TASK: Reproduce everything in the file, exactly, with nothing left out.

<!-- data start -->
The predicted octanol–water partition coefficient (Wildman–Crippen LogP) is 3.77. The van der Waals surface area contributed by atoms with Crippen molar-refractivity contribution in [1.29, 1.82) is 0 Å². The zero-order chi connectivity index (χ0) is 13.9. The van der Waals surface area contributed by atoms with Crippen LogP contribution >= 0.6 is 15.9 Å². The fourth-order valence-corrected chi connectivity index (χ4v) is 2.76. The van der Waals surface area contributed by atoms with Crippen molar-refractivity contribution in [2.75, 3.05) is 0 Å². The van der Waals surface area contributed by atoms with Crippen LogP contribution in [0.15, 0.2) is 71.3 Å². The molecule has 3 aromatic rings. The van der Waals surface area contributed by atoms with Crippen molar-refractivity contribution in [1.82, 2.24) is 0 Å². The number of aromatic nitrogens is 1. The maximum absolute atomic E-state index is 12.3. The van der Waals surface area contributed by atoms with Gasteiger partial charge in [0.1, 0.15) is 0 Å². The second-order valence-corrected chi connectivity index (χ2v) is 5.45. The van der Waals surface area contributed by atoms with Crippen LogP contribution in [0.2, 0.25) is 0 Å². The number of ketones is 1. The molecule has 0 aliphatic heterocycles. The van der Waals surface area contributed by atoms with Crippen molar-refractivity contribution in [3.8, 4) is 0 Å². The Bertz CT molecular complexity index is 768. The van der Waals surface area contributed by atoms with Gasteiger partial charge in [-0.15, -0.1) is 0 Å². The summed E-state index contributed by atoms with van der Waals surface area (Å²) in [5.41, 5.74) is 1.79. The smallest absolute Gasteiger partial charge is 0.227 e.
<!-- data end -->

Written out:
The predicted octanol–water partition coefficient (Wildman–Crippen LogP) is 3.77. The van der Waals surface area contributed by atoms with Crippen molar-refractivity contribution in [1.29, 1.82) is 0 Å². The zero-order chi connectivity index (χ0) is 13.9. The van der Waals surface area contributed by atoms with Crippen LogP contribution >= 0.6 is 15.9 Å². The fourth-order valence-corrected chi connectivity index (χ4v) is 2.76. The van der Waals surface area contributed by atoms with Crippen molar-refractivity contribution in [2.75, 3.05) is 0 Å². The van der Waals surface area contributed by atoms with Crippen LogP contribution in [0.15, 0.2) is 71.3 Å². The molecule has 3 aromatic rings. The van der Waals surface area contributed by atoms with Crippen molar-refractivity contribution in [1.82, 2.24) is 0 Å². The number of aromatic nitrogens is 1. The maximum absolute atomic E-state index is 12.3. The van der Waals surface area contributed by atoms with Gasteiger partial charge in [0.1, 0.15) is 0 Å². The second-order valence-corrected chi connectivity index (χ2v) is 5.45. The van der Waals surface area contributed by atoms with Crippen LogP contribution in [0.2, 0.25) is 0 Å². The number of ketones is 1. The molecule has 0 aliphatic heterocycles. The van der Waals surface area contributed by atoms with Crippen molar-refractivity contribution in [3.8, 4) is 0 Å². The Bertz CT molecular complexity index is 768. The van der Waals surface area contributed by atoms with Gasteiger partial charge in [-0.15, -0.1) is 0 Å². The summed E-state index contributed by atoms with van der Waals surface area (Å²) in [5.41, 5.74) is 1.79. The smallest absolute Gasteiger partial charge is 0.227 e.